Essentials on Canadian Immigration Medical Examination

For those planning to move to Canada, understanding the nuances and regulations of the Canadian immigration medical examination is crucial. Not everyone is required to undergo this exam, but in certain cases, it’s indispensable. This article details who needs the medical exam, its purpose, and the process. We’ll also discuss how to schedule the exam, the necessary documents, costs, and more. Whether you’re a student, worker, or tourist, this information will aid your immigration process.

Who needs the immigration medical exam?
  • Generally, if you’re traveling, visiting, or applying for a student or work visa and staying in Canada for less than 6 months, you don’t need an exam, unless you’re working in healthcare, education, or caring for children or the elderly.
  • If you intend to live in Canada for more than 6 months and work in the fields mentioned above, an exam is required.
  • Those who have lived in certain countries for over 6 months in the past year and plan to stay in Canada for more than 6 months need an exam.
  • Super visa and permanent residency applicants also need one.
Purpose of the Exam?
  • The exam ensures the applicant won’t pose a public safety or health risk to Canada or lead to significant medical expenses or burden on social services.
  • Diseases like HIV, Tuberculosis, and expensive conditions like severe heart or kidney diseases or diabetes are of primary concern. Hepatitis B won’t be a problem if liver functions are normal.
  • Note: The immigration officer, not the examining doctor, decides your eligibility. If there are any issues, you’ll receive a written notice.
Where to have the exam?
  • Only doctors or medical institutions authorized by the Canadian government (Panel Physicians) can conduct the immigration medical exams. In Calgary, X-rays and blood/urine tests often require separate appointments. Please refer to the authorized clinic’s guidelines.
  • You can select your region in Canada HERE to view and contact eligible hospitals and doctors.
When to have the exam?
  • Before submitting the visa: You can get the exam for student, work, tourist (including parent super visa), and Express Entry Program visas before applying to expedite the visa approval process.
  • After submitting the visa: Typically, the exam is done after applying for immigration. You’ll receive instructions from the immigration office to complete the exam within 30 days of receipt.
What to bring for the exam?
  • Identification with a name, photo, and signature, such as a passport or local Canadian driver’s license.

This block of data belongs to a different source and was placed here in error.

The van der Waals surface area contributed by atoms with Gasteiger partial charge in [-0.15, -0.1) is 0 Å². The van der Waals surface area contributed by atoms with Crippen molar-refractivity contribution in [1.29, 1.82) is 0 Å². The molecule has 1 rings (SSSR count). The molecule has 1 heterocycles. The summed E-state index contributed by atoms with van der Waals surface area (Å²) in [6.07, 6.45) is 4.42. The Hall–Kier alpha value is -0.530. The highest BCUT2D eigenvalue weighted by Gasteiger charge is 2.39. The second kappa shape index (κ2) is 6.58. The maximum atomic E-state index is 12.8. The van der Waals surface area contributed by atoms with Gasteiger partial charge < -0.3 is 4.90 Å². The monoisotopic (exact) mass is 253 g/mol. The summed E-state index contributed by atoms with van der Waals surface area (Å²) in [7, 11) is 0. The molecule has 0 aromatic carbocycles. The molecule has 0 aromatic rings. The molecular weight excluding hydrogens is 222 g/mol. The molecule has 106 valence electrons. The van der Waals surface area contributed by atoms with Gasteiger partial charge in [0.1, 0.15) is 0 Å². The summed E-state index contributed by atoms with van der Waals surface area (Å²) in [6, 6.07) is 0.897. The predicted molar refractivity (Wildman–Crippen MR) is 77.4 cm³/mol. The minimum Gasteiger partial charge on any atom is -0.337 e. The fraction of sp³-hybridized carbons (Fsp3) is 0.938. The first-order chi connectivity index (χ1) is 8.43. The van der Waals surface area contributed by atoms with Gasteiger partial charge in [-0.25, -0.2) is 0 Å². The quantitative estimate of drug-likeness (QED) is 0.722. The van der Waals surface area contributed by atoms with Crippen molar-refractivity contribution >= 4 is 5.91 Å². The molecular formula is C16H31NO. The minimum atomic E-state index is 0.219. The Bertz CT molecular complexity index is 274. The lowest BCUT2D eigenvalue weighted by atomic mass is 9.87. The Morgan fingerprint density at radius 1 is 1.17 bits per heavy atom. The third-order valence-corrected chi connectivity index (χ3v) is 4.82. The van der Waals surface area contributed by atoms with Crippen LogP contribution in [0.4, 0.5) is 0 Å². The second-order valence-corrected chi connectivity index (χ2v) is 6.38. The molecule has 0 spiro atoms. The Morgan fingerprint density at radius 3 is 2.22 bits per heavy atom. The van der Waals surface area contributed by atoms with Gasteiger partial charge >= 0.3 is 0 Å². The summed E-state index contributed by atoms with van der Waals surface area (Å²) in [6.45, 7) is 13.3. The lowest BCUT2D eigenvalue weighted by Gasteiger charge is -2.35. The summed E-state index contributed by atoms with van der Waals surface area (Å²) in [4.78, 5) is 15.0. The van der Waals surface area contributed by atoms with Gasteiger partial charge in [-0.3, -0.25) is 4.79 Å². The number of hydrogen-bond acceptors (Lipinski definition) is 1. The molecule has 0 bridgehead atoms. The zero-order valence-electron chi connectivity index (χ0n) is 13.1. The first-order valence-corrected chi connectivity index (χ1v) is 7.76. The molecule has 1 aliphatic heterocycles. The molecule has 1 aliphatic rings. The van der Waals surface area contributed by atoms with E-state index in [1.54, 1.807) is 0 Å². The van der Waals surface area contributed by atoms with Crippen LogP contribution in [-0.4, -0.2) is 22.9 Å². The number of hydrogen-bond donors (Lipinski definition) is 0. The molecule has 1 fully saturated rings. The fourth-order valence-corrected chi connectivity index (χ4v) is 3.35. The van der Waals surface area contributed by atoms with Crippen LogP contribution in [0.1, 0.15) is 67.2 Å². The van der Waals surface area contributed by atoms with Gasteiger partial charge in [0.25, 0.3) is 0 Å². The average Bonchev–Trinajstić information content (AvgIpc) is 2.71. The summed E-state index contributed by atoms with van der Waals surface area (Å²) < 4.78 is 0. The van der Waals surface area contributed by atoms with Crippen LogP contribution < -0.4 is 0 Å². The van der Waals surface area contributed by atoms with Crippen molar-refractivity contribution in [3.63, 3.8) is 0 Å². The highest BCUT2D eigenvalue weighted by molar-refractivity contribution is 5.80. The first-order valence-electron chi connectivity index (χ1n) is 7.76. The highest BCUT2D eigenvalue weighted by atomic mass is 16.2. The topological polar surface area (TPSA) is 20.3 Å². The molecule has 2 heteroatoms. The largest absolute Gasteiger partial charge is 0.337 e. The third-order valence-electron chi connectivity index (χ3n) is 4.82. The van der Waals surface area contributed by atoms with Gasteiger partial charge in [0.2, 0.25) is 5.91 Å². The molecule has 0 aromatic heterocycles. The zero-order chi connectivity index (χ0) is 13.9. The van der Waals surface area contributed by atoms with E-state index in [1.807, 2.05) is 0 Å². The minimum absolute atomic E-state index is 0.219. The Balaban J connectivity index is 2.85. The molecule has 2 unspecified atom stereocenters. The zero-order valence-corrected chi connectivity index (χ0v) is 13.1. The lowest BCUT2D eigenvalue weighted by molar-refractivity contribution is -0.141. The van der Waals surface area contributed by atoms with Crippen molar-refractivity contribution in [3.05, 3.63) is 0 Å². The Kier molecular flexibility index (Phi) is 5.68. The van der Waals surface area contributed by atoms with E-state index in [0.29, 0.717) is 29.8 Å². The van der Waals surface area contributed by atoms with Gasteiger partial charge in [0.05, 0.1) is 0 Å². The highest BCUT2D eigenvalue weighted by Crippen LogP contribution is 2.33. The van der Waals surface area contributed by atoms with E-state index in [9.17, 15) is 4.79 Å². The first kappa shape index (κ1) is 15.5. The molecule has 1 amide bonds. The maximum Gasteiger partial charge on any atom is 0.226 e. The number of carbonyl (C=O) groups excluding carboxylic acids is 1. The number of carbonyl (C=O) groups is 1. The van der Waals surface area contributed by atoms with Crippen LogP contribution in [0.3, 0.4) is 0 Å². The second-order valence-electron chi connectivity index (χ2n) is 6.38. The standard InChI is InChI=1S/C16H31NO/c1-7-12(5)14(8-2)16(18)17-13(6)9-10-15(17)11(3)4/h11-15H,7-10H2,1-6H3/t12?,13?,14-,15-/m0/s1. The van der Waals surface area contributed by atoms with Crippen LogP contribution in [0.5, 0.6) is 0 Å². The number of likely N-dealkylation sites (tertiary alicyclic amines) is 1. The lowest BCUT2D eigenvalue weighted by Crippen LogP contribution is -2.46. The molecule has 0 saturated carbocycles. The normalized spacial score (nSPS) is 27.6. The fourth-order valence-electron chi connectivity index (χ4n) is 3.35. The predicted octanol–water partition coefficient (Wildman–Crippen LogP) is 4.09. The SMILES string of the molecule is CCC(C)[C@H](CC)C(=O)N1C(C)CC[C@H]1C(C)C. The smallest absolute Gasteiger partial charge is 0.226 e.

• Eyeglasses and contact lenses (if needed).
  • Previous medical reports, records of past illnesses, and test results.
  • Vaccination proofs aren’t mandatory, but bring them if you’ve been vaccinated.
  • A list of current medications (preferably with packaging and instructions).
  • Examination fee.
How much does the exam cost?
  • Costs vary among institutions, typically around CAD$220. Additional fees apply for X-rays and blood tests.
Preparation before the exam?
  • Maintain good sleep, healthy diet, and hydration.
  • Call the examination center to book an appointment (at least two days in advance) and ask if fasting or other preparations are required.
  • Avoid scheduling during menstrual periods to prevent blood in urine samples.
What to do after the exam?
  • Retain your medical certificate. If you need a copy, request it immediately.
  • If you took the exam before applying for a visa, the doctor will provide the IMM 1017B form; attach this form when applying.
How long is the exam valid?
  • Generally, the exam report is valid for one year. Travel, student, or work visa holders who don’t enter Canada within this period might need to retake the exam. If you’ve stayed in certain countries listed on the Canadian government’s official website for over six months in the past year, you’ll need a valid medical report when entering Canada.
Other considerations:
  • Schedule promptly as some test results take time.
  • The immigration medical exam is usually not covered by Canadian health insurance. The exam fee is non-refundable regardless of visa approval.
  • Honestly answer the doctor’s questions; concealing health issues could adversely impact your immigration application.

In conclusion, the medical exam is a pivotal step in the Canadian immigration process. It ensures the applicant’s health doesn’t pose unnecessary risks to Canada. This guide aims to clarify the process for prospective immigrants. If you have further queries or need more information, consult with immigration specialists or attorneys.